Jeff Green | Apr 23, 2009
Back to HomeFeature Article - April 23, 2009 Addington Highlands CouncilBy Jeff Green
No major tax increase in the cards for Addington Highlands
Addington Highlands Council has not completed deliberating over the 2009 budget, but Treasurer Jack Pauhl brought some draft numbers to a Council meeting on Monday Night in Denbigh.
At that point, the levy to ratepayers for local taxes stood at $205,000 below last years’ levy.
“The major reason is that we’ve received about $400,000 more in our OMPF funding this year,” said Jack Pauhl.
Ontario Municipal Partnership Funding (OMPF) comes from the Provincial government and is intended to partially compensate municipalities for the cost of running services that were downloaded to them from the Province ten years ago, including policing and social service costs.
The township budgeting process is not complete, however, in the in camera meeting that followed the meeting on Monday night there were potential property purchases being discussed that could swallow up some or all of the $205,000 levy decrease.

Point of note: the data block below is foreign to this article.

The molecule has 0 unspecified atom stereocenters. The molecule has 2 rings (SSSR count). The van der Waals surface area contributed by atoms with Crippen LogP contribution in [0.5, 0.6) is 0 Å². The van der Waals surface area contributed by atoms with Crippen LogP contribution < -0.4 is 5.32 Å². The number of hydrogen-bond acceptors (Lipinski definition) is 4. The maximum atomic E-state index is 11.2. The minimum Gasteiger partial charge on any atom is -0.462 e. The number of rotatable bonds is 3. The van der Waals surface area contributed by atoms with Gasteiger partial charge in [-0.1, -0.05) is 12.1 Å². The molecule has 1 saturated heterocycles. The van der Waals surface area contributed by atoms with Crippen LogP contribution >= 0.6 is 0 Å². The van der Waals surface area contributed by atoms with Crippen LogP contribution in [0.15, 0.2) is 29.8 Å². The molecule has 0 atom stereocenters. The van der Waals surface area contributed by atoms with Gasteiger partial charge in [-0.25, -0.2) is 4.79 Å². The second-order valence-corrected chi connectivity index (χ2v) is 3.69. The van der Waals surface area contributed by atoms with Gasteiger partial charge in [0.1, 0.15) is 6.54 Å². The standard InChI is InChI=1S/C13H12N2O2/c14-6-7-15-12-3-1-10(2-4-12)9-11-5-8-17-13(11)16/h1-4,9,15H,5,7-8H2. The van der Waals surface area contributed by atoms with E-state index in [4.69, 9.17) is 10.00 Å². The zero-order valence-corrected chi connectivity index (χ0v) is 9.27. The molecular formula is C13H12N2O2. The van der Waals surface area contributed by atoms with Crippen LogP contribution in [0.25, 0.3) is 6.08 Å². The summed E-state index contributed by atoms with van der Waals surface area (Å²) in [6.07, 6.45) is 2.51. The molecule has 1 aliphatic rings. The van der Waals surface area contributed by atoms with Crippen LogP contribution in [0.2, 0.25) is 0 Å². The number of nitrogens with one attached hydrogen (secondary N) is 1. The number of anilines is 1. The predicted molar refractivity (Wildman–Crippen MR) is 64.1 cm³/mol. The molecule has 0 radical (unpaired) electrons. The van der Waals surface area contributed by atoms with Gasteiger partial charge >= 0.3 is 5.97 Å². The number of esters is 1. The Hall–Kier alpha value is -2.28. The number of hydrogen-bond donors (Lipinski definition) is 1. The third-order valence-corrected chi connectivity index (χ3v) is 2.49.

County taxes in Lennox and Addington, which make up 21% of the municipal tax bill for Addington Highlands residents, rose by 3.8% this year.
Once the dust settles, the total amount of taxes paid collectively by all of the ratepayers in Addington Highlands will likely be about the same as last year, but how those costs will be distributed among individual property owners will change.
As the result of property reassessment late in 2008, the average Addington Highlands property received an increase in value of 10.34% to be applied to 2009 taxes. (Property values actually went up about 40% on average, but the increase is being phased in over four years.)
The upshot is that Addington Highlands ratepayers whose property values are up less than 10.34% will likely pay less tax this year than they did last year, and properties that went up more than 10.34% will pay more than they paid last year.
The trend is for waterfront properties, which have jumped in value over the past ten years, to shoulder a higher and higher share of the municipal tax burden.
Asking for infrastructure grants – Addington Highlands Council decided that when it comes to federal infrastructure grants, there is no sense in being shy. They approved requests for $1.5 million for a rebuild of the Matawatchan Road, $125,000 for the Denbigh garage, and $500,000 for the Northbrook Fire Hall from the recently announced Infrastructure Stimulus Fund. They also applied to the BUILD Canada fund for the Matawatchan Road rebuild.
If successful, there will be local costs to match the federal portion to be taken from township reserve funds, which will need to be replenished.